The most important thing to come out of their talk is Connie confiding in Don about how important Don is to him.  He calls him his angel.  He says Don is more than a son to him, because he didn't have the opportunities his real children have had and he understands what it's like to come from nothing.  Don, who had a terrible relationship with his own father, must have felt his heart swell hearing these words.  He leaves wanting, needing, to do a good job to live up to all of Connie's faith in him.

A couple days after Lee Garner called Harry and told him to fire Sal, Lee comes into the Sterling Draper offices only to find Sal sitting at the conference table.  He takes one look at Sal and storms out, leaving Roger confused.  Harry tells him about his phone call from Lee and how he had hoped the whole thing would blow over.  If anything, Harry managed to make things worse and now Lee is pissed, Sal is nervous and Roger's about to have a stroke.  Roger needs to fix this but passes the buck to Don.  The two are not speaking, not since Roger called Betty about the contract, and Roger decides to put this on Don's plate to fix.

Don berates Harry for potentially killing off their biggest client and sends him off to update his resume and then Don asks Sal what happened to cause Lee to want to fire him.  Sal tells Don how a drunk Lee propositioned him and rather than getting an understanding ear - a response more consitent with Don's reaction to discovering Sal was gay in episode one - Sal is humiliated.  Don basically tells him he should have taken one for the team and later dismisses Sal with an insulting "you people."  Don pretended that their little secret was forgotten, but it tainted his view of Sal as a promiscuous homosexual who wouldn't possibly find the advances of a man unwelcome.  It must have been devastating for Sal to be seen that way by someone he thought understood him.

We see Sal putting together his portfolio as he prepares to leave Sterling Cooper.  His assistant says goodnight, boss, and Sal looks at all the great work he's done and starts to cry.  Later in the episode, we see him, apparently in New York's gay district, calling his wife to say he'll be working late.

Don comes home after a long day of trying to make Conrad Hilton happy while not losing the firm's biggest client to Betty wanting to talk about hosting a campaign fundraiser at their house.  Don is all, sure, whatever, but Carla can't help but notice how Betty makes a point to connect her visit earlier in the day from Henry Francis with the dinner party.  She knows how it looked for her to be hosting a single man in the middle of the day, so she tells Don about the visit in front of Carla.  And if Carla read any Shakespeare, she's thinking the lady doth protest too much.  She goes on with the ruse by calling up Henry and "confirming" the date for the fundraiser, all within earshot of Don.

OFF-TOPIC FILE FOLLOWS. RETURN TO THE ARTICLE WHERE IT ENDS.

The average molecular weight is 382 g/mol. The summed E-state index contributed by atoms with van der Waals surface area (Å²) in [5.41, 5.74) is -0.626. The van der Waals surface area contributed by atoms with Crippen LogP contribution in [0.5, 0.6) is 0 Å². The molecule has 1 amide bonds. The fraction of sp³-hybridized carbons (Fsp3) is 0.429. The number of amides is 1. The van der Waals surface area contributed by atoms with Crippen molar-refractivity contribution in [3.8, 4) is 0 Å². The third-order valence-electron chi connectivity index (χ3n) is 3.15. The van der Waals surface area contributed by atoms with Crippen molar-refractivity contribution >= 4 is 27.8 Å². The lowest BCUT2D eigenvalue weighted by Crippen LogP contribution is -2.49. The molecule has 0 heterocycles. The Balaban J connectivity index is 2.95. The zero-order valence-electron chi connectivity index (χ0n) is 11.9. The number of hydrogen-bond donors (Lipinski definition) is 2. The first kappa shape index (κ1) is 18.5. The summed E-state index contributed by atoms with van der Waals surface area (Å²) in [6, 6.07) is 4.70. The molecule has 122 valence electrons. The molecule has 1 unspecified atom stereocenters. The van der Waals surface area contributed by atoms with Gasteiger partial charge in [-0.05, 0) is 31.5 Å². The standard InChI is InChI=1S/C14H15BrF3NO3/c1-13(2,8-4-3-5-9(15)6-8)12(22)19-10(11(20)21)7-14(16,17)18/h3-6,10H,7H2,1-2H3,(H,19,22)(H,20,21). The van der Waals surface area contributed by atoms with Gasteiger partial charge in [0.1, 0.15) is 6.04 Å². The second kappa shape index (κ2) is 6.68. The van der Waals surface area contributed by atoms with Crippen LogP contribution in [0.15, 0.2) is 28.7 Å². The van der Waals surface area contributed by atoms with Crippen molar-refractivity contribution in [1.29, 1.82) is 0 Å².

It's time for the presentation to Conrad Hilton.  How to lure the American traveler abroad - and to Hilton properties specifically.  His pitch - one word that promises the thrill of international travel with the comfort of home: Hilton.  It's a good pitch, that wherever you go, you can find a Hilton to make you feel at home.  Connie seems to like it. He says it's good, friendly, draws you in.  Then he looks at Don and says, as serious as a heart attack, but what about the moon.  Remember that off-handed idea Connie pitched him earlier in the episode, "I want a Hilton on the moon?"  Turns out, he wasn't kidding.

Just that quickly, Connie goes from praising Don to scolding him.  "I couldn't have been more clear about it."  The love and pride he shows at the immediate end of the pitch turns on a dime to deep disappointment.  It's a typical abusive relationship set up - build someone up, bring them close, then knock them down.  And it completely deflated Don.  As he fights for his campaign, and his dignity, he gets nothing in return from Connie other than the clear message that he failed.  And that the love that he has extended to Don as a lure - you're my angel, you're like a son to me - was an illusion.

Betty storms into Henry Francis' office after he was a no show at the fundraiser.  He explains that he wanted her to come to him since she's the married one and they kiss and then Betty puts on the brakes.  She's obviously very attracted to and interested in Henry but she doesn't want a tawdry affair.  He asks what she does want, but Betty doesn't know.

Don has had a crappy day.  He was built up and then knocked down by his brand new father figure, he was indirectly blamed for and directly ordered to fix the firm's recently client problems.  And Don does not deal well with things going poorly.  So he leaves his wife in the middle of the night under the ruse of having to go in for Hilton and he heads over to the school teacher with whom he's been flirting for weeks.